Term 'black tax' makes light of economic imbalances in SA
The term "black tax" needs to be better understood. Our perceptions of the term have missed the fundamental economic realities of the black poor, working and middle classes.
For anyone who might be wondering what the black tax is and hasn't overheard it yet at a braai or in a WhatsApp group, according to the Urban Dictionary it's "the extra money that black professionals are expected to give every month to support their less fortunate family and extended families".
This understanding of supporting family or less fortunate family to be a "tax" had me thinking about the way black people relate to each other. Wouldn't anyone who is in a position to help their family do just that?
Indeed, for the majority of black people, the reality of supporting less fortunate family is far more widespread than any other race and this is largely attributed to our ubuntu grounding and philosophy.
The lack of adequate financial resources circulating in black communities means that in black homes the rand will stretch to more hands than any other race group.
In SA, it is members of the so-called "sandwich generation", which have been described as those wedged between two financially dependent generations, namely, their parents on the one hand and then their children on the other.
And many South Africans in their middle years are feeling this financial squeeze.
Statistics say that as many as 28% of South Africans who live and work in metros are supporting their own children as well as other dependants, with this statistic growing by 2% on average every year.
The sandwich generation, however, is a result of a poor global economy.
Of course, it is more deep-rooted in black South Africa as a result of our dark history of imperialism and apartheid.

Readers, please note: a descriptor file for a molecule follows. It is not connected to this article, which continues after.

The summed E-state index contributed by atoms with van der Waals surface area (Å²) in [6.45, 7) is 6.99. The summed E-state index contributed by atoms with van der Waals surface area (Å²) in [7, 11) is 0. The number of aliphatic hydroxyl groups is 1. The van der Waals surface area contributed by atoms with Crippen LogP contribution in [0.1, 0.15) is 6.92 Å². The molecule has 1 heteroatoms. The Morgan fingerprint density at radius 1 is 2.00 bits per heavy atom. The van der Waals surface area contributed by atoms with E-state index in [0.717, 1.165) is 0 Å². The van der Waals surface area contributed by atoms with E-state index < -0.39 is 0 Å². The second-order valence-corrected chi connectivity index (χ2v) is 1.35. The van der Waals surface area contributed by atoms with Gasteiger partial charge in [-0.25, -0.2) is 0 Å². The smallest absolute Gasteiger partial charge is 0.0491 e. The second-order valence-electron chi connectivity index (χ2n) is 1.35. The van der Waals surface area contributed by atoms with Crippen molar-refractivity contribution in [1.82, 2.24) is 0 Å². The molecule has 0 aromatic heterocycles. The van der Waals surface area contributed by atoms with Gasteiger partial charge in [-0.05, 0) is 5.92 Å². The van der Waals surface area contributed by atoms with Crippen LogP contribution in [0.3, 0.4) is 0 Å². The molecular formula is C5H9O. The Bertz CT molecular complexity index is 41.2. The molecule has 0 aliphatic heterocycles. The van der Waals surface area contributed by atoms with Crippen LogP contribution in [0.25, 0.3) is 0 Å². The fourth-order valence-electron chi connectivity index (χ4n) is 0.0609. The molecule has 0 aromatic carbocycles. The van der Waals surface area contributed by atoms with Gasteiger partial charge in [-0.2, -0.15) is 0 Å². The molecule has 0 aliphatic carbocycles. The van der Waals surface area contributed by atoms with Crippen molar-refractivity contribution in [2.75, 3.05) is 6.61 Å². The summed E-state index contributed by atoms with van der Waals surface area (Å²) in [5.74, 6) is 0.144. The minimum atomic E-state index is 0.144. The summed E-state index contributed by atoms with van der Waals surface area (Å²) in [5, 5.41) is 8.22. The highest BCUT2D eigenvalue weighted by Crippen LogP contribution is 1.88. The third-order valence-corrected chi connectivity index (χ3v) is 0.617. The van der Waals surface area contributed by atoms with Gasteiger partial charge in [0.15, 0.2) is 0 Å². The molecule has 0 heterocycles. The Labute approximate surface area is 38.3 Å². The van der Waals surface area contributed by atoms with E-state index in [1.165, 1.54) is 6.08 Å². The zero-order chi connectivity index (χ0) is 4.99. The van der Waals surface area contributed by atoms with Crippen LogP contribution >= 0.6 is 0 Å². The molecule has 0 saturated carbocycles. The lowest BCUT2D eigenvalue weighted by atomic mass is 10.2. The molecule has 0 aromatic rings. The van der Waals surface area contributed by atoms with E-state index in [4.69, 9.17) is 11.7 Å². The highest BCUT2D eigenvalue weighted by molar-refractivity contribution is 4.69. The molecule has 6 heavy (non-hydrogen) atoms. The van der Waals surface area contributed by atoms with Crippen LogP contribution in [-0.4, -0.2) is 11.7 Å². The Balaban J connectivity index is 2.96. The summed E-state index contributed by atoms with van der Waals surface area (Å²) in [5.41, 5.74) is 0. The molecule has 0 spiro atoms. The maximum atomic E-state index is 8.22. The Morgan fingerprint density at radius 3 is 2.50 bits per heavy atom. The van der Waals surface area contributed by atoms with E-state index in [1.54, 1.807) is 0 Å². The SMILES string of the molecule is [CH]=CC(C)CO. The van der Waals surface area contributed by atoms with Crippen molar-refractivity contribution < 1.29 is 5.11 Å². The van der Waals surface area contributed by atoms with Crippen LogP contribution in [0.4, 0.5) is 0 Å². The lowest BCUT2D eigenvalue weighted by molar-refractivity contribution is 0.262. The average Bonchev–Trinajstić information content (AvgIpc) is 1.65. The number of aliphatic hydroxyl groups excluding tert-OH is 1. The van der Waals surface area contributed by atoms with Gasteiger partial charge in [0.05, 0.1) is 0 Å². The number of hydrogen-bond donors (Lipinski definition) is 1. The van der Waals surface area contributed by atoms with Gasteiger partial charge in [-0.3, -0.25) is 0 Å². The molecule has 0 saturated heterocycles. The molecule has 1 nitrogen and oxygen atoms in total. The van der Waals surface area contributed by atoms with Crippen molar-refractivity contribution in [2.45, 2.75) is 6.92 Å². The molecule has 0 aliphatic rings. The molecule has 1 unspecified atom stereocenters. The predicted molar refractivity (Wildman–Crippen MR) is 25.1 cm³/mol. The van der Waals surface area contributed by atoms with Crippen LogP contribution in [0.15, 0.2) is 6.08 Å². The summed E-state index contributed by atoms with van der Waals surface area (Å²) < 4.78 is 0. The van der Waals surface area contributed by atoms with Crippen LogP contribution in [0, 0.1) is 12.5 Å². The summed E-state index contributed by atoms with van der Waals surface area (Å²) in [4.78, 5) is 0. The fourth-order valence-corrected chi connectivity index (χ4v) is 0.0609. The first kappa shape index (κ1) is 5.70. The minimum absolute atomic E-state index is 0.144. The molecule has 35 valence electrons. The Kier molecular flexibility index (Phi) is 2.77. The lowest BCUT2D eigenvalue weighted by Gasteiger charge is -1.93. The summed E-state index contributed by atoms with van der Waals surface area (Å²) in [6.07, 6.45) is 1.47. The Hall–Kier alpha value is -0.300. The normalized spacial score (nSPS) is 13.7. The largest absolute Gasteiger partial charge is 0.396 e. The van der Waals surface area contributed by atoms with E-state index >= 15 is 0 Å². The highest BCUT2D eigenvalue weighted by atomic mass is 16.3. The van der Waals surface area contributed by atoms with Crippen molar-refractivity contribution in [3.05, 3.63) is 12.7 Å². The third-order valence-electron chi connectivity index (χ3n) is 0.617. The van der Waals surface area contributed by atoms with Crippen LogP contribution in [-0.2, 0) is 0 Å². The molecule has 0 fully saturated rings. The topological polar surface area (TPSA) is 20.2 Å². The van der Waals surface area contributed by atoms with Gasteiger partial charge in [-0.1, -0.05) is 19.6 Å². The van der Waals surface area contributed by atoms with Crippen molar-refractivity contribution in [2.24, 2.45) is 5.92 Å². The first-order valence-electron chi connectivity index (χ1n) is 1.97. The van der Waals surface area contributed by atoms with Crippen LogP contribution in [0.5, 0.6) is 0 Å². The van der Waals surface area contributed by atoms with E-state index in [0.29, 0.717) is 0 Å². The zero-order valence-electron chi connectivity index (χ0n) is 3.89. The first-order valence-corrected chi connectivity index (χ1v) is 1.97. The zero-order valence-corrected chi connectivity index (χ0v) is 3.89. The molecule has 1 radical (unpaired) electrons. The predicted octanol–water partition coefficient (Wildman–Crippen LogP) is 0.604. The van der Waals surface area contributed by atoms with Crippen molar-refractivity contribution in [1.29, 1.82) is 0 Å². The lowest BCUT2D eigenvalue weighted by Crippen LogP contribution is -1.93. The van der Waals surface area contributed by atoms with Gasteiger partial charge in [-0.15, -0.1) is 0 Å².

The majority of "our people" know that black tax exists because of the appalling economic conditions that continue to characterise the black community post-1994.
The black tax exists because of an economically unjust and uneven landscape in SA. It's about time to call it out. It exists because the black community got the raw end of the economic deal.
And it gets even more complicated than that. My biggest issue with the term black tax is that it makes it seem like black people are the cause and not, in fact, the victims of the tax. The real black tax isn't having to help your less fortunate family, it's the fact that 9% of the population own 90% -95% of all assets.
It's the fact that your white counterpart who could be less qualified than you is earning five times more than you. It's the fact that broad unemployment for black people is 40.7% and for white people it's 8.5%.
The real black tax is being told to get a degree to survive, only to sit at home, jobless, for years. The real black tax is finding out black people are forced to pay higher interest rates on home and vehicle loans than our white counterparts.
The real black tax is being treated unequally at good schools. It is having to do everything twice as well as white people just to get the same thing they do.
Growing up, my family moved around a lot but there was always at least two other family members outside of our immediate family nucleus staying with us. These members ranged from aunties and uncles to younger cousins. I learnt so much from having them under our roof and at no point did any of us ever feel like it was a "tax".
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